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“ A Descent I am determined to attempt, by putting myself at the Head of the' Expedition, and with 480,000 men at command, army after army will be found for the Enterprize."
Bonaparte's Speech to Lord Whitworth, Gallus suo Sterquilinio plurimum potest.
BY J, AND E. HODSON, CROSS-STREET, HATTON-CARDEN.
WITH AN IMPULSE OF GENUINE PATRIOTISM,
HAVE OFFERED THEIR SERVICES
THE RIGHTS OF THEIR COUNTRY,
BY AN IMPLACABLE FOE;
INTENDED TO PROMOTE THE SAME OBJECT,
Let come three corners of the World in Arms,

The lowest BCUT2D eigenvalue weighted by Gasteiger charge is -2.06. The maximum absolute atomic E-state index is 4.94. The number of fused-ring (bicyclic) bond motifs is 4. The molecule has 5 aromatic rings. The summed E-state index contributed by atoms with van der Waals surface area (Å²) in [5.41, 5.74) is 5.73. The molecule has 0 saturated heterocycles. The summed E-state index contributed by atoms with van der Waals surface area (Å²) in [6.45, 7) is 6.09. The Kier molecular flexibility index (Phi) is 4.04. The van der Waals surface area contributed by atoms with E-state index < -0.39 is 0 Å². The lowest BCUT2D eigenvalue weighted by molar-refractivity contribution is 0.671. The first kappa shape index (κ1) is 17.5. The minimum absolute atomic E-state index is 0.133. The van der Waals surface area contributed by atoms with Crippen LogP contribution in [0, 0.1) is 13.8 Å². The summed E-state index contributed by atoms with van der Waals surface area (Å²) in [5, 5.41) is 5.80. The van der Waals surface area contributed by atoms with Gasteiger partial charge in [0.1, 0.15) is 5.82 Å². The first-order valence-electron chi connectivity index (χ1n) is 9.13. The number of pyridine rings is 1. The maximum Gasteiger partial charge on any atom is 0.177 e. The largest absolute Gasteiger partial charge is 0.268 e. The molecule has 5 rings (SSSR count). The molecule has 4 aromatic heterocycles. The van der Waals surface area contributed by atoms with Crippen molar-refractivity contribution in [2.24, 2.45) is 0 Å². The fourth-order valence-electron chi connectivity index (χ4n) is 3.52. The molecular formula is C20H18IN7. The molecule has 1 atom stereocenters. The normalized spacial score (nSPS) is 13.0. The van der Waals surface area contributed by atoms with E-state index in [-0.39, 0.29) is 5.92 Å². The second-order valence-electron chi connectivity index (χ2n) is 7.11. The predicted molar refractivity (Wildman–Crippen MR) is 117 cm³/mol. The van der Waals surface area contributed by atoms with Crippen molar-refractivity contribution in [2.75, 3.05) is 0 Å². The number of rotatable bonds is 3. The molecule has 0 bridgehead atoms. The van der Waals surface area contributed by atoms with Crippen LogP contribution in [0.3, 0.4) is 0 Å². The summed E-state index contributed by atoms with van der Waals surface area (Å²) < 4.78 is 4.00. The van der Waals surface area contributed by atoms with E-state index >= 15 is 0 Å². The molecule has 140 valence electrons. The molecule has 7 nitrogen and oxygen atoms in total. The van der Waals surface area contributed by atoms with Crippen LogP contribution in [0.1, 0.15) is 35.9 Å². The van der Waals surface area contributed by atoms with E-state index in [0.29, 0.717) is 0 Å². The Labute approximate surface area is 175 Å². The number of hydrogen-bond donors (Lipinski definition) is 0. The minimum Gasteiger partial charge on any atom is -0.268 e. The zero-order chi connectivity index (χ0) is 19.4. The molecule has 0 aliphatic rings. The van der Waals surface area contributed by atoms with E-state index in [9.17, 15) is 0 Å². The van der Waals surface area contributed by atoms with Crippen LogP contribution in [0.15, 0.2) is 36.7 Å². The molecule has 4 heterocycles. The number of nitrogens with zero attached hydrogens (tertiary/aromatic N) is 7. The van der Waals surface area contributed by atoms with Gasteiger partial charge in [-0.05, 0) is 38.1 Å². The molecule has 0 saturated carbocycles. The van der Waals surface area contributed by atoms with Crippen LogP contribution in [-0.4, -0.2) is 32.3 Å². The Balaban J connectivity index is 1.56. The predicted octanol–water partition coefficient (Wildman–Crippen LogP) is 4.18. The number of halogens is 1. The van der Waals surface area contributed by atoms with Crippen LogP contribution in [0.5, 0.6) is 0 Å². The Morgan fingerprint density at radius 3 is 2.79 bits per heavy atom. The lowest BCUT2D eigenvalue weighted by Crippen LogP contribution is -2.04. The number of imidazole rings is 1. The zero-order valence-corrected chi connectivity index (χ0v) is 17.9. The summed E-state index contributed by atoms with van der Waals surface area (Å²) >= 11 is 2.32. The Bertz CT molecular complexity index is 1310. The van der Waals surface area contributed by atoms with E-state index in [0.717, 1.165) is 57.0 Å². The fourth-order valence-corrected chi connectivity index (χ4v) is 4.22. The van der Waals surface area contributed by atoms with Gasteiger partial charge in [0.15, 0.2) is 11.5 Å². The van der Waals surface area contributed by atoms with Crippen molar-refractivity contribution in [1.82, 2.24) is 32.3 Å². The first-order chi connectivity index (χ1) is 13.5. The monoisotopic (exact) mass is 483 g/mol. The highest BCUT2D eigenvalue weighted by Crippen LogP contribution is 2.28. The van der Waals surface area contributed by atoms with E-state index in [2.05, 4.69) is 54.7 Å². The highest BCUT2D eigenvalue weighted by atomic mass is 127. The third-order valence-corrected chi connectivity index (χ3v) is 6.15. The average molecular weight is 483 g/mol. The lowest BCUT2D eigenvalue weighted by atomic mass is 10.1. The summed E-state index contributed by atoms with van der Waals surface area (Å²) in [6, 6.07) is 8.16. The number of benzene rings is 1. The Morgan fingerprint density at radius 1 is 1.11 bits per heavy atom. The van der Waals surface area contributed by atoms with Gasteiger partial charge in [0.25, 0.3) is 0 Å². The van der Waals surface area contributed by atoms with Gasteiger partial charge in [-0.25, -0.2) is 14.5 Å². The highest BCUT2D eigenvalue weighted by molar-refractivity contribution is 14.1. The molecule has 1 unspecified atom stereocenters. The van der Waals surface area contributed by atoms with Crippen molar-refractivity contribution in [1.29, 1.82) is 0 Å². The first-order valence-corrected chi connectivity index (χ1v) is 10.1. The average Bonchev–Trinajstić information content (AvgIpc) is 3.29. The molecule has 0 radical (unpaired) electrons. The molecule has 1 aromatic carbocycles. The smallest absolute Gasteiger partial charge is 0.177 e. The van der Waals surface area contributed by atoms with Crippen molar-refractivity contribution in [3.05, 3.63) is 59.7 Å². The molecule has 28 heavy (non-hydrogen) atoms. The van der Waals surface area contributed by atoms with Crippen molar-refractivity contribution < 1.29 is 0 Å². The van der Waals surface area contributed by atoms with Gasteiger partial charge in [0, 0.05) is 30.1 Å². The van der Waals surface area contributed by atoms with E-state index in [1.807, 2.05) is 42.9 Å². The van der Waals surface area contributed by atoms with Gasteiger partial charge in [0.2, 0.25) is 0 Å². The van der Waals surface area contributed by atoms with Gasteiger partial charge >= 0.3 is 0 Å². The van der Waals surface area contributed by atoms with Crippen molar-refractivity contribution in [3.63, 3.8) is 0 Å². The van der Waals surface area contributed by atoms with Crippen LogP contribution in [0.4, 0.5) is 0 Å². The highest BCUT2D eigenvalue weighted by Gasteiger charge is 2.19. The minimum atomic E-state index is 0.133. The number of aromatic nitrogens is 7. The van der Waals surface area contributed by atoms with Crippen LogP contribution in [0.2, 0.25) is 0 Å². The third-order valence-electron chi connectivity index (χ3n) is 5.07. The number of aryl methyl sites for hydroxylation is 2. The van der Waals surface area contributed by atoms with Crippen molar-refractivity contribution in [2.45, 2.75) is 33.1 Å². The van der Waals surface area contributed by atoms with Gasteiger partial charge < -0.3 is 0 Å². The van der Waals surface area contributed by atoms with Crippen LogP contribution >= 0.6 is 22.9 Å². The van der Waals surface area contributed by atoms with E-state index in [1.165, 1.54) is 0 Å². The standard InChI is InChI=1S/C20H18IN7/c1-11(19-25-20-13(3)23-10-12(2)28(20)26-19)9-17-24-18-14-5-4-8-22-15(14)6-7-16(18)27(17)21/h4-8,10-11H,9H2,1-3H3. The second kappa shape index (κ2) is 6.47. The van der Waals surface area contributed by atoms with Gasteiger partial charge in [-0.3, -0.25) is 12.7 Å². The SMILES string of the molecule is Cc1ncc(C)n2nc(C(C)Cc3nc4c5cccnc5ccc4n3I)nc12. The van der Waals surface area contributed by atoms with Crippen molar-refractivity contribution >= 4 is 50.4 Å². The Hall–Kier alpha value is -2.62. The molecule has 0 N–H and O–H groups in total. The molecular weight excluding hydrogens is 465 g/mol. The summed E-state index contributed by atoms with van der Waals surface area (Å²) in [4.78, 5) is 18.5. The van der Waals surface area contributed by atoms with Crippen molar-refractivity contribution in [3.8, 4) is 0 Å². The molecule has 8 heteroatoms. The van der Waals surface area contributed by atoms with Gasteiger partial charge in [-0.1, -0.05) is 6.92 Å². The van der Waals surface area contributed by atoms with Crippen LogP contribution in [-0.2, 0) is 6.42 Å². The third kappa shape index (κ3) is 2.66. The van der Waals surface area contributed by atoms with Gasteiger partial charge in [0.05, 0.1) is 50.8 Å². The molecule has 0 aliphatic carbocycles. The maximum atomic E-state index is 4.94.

The expiring embers of War being again re-lumed by the vengeance of an implacable enemy, and its flame directed against the dearest liberties of our NATIVE LAND, it becomes no less the interest, than the DUTY, of every Englishman, to Jend his aid in rescuing his Country froin the impending danger. The storm excited by the most imperious of our foes, is driven onward with a celerity proportioned to the magnitude of the purposed mischief. Not content with the subjugation of the greatest part of Europe, the First Consul of FRANCE directs every engine of his malice to the overthrow and destruction of this Island. The firm and dignified resistance which it has opposed to the extension of his tyranny, has raised his batred, and given force to his malignity. Intoxicated by the more than regal splendours of the state he has usurped, he would bend the world to his will, and force it to stoop beneath the footstool of his power. Dazzled by success, and blinded by fiattery, his judgment has become morbid, and every opposition to his purposes is followed by deep and lasting displeasure. Hence his enmity to Britain; for daring to raise barriers to the overwhelming progress of his destructive